What Our Recent Webinar Taught Us About Marketing Demand Response Programs

Whether connecting with new utilities or sharing ideas at conferences, one common refrain from program managers is that demand response program marketing remains a challenge. And for good reason: as a natural monopoly, utilities haven’t historically had to market competitively in the past, although the proliferation of distributed energy resources (DERs) and expanded broadband access is creating opportunities to develop and scale programs like never before. That’s why we collaborated with Christopher Todd, the Director of Marketing & Communications at Northeastern Rural Electric Membership Corporation (NREMC), for our recent webinar Crushing Demand Response Enrollment & Participation. Todd and co-host Alex Aznar, the Director of Client Implementation at Virtual Peaker, provided deep insights into potential demand response marketing concepts, from how to get started to measuring your success, with helpful insights throughout.

How NREMC Uses Demand Flexibility

The Northeastern Rural Electric Membership Corporation (NREMC) is a rural cooperative in northern Indiana. The NREMC is a nearly 90-year-old corporation as a response to rural electrification efforts. Currently, the NREMC runs thermostat and water heater BYOD and demand response programs, which they run over several counties. Likewise, the NREMC has invested in a solar field and battery storage to help ameliorate peak challenges for members. Their current program uses two different thermostat devices. Since partnering with Virtual Peaker and expanding the device types in their demand response program, they have scaled their program by 116.66% in just a few years.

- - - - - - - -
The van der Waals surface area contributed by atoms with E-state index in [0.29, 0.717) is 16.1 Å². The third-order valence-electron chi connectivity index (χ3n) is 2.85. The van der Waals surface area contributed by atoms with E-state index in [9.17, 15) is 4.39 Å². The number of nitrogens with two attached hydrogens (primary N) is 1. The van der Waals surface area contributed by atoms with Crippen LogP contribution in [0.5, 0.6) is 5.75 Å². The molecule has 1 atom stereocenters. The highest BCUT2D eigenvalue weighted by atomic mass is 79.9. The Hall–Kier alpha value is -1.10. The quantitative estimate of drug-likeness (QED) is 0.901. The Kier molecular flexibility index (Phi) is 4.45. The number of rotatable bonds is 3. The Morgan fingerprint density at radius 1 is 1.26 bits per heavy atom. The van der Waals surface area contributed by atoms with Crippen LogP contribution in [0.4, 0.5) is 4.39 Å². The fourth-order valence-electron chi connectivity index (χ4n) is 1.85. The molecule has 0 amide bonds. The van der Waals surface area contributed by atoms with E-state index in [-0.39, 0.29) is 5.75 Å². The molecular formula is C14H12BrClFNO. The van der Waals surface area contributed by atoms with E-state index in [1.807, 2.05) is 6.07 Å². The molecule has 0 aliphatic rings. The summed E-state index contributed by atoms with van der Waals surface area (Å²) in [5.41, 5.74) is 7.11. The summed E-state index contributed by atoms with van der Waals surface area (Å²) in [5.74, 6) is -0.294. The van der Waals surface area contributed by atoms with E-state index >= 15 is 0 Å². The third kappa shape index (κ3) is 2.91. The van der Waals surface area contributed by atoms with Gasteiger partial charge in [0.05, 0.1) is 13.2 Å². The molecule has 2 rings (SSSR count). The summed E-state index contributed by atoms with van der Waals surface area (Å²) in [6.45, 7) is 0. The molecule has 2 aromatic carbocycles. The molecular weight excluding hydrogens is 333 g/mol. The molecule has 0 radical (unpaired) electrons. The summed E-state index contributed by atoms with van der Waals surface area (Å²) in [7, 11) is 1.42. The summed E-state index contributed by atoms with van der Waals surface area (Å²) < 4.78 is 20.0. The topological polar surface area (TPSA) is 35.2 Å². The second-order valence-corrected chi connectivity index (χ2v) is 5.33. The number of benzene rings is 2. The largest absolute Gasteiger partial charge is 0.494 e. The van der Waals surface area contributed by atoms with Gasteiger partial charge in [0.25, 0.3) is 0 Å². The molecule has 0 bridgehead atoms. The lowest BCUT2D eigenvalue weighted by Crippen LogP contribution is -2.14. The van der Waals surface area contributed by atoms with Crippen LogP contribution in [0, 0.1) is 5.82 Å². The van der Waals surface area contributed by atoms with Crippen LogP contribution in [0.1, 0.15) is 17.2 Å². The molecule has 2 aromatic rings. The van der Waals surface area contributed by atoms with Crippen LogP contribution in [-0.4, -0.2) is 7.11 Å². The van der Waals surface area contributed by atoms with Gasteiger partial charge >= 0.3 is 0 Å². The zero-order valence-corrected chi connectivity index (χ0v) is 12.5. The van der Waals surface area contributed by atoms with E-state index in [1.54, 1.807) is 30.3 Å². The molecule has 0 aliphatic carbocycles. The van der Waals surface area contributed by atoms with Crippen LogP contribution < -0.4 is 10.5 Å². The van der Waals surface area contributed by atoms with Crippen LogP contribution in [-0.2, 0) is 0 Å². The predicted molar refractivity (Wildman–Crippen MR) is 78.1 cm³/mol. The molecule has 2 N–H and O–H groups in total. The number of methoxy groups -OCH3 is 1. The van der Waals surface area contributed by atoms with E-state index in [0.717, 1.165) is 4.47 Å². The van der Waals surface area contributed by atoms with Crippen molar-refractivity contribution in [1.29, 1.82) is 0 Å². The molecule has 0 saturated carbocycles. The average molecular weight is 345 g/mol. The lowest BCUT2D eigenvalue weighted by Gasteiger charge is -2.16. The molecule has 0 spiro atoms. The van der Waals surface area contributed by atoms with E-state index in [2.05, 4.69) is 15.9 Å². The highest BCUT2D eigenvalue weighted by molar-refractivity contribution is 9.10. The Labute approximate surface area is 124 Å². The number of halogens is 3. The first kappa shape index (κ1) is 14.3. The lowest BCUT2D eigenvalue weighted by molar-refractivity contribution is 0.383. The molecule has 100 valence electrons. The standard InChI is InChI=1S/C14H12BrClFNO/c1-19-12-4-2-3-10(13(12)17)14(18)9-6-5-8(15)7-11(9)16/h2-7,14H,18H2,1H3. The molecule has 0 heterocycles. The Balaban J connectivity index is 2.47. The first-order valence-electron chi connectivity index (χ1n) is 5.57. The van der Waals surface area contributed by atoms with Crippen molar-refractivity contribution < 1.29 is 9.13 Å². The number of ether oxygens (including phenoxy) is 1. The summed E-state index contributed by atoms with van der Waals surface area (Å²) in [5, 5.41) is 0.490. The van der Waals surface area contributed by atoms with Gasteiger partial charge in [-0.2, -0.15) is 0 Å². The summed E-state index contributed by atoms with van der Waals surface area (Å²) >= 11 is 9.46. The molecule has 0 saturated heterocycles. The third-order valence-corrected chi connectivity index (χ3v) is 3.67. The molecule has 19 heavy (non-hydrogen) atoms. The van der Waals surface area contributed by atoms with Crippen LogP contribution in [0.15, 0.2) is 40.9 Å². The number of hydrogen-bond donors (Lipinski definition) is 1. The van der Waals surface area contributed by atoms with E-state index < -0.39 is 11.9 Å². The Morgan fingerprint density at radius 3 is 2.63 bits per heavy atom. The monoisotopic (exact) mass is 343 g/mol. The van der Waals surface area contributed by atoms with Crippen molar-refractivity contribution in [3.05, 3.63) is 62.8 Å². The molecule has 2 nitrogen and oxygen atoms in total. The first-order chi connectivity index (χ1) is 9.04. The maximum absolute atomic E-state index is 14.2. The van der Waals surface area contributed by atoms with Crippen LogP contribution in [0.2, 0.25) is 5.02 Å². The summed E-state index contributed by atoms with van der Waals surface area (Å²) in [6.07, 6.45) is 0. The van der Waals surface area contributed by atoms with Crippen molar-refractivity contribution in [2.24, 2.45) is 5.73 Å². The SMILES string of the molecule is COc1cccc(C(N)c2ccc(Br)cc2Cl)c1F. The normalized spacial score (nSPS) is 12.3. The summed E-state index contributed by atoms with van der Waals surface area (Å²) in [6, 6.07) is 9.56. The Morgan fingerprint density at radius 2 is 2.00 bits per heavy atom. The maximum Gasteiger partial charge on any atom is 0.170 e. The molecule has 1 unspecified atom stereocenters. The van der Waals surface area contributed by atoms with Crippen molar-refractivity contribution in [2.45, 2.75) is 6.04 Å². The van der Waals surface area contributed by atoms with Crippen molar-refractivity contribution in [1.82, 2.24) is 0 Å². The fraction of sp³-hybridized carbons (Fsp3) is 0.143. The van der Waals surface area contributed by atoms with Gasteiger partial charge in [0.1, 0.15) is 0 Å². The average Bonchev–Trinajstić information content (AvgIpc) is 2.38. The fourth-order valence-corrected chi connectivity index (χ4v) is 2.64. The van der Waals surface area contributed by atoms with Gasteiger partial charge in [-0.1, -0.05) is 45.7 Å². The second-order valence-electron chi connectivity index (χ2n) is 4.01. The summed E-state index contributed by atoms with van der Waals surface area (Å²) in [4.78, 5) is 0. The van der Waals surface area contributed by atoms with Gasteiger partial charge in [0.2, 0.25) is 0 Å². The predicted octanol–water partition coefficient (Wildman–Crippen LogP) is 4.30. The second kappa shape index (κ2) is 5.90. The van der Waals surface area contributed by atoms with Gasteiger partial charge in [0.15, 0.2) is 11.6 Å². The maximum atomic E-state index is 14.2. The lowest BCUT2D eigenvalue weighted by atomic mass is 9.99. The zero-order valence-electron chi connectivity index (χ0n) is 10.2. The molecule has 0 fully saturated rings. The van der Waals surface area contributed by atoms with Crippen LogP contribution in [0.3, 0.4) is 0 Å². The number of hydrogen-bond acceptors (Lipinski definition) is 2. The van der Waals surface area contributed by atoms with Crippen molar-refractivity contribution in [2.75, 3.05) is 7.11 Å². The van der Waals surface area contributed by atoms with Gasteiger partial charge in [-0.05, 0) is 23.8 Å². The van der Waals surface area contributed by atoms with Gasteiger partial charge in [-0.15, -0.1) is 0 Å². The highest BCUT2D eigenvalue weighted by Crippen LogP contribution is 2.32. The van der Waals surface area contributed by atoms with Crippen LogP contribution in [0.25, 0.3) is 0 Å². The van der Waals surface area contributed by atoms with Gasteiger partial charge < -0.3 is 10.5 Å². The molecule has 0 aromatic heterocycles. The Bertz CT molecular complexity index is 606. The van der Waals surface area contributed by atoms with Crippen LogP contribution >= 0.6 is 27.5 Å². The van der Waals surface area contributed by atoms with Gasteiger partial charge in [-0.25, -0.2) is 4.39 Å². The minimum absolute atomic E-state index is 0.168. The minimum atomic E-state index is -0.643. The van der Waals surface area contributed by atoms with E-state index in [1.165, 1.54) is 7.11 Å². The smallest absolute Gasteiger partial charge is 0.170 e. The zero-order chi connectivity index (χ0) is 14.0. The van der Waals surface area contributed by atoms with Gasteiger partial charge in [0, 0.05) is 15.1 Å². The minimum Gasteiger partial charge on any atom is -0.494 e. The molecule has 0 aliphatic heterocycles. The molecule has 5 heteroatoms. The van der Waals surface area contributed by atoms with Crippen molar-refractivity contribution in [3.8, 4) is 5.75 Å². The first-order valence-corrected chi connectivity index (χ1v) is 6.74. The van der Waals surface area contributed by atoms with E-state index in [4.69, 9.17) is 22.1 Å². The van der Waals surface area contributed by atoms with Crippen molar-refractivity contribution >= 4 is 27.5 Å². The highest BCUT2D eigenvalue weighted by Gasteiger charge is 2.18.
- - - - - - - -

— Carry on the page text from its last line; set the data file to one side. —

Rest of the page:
Who is Your Audience?

Before developing the fundamentals of your demand response program, understanding your audience is crucial in determining the potential of your program. Ideally, the objective is to entice and streamline the enrollment process by finding devices with regional market penetration, identifying the right incentives to encourage participation, or establishing what customers want in the context of demand flexibility.

“Who are you trying to reach? Try to paint a picture of their life,” says Todd. “You know, what else might they be interested in? What’s keeping them from participating? Is it time, money, understanding, or just change in general? Removing these roadblocks from the customer journey is key.”

In understanding your target audience, you can better view the broader community’s needs. For example, you may determine that there is a lack of access to WiFi or WiFi-enabled devices, or customers may just feel uncomfortable ceding control of their HVAC to anyone.

Creating a Plan

Once you understand your audience, you can establish a plan for your demand response program. Ensure that you are properly defining the customer benefits, while at the same time remaining aware of any potential constraints. A marketing plan should include things like:

  • How do customers enroll?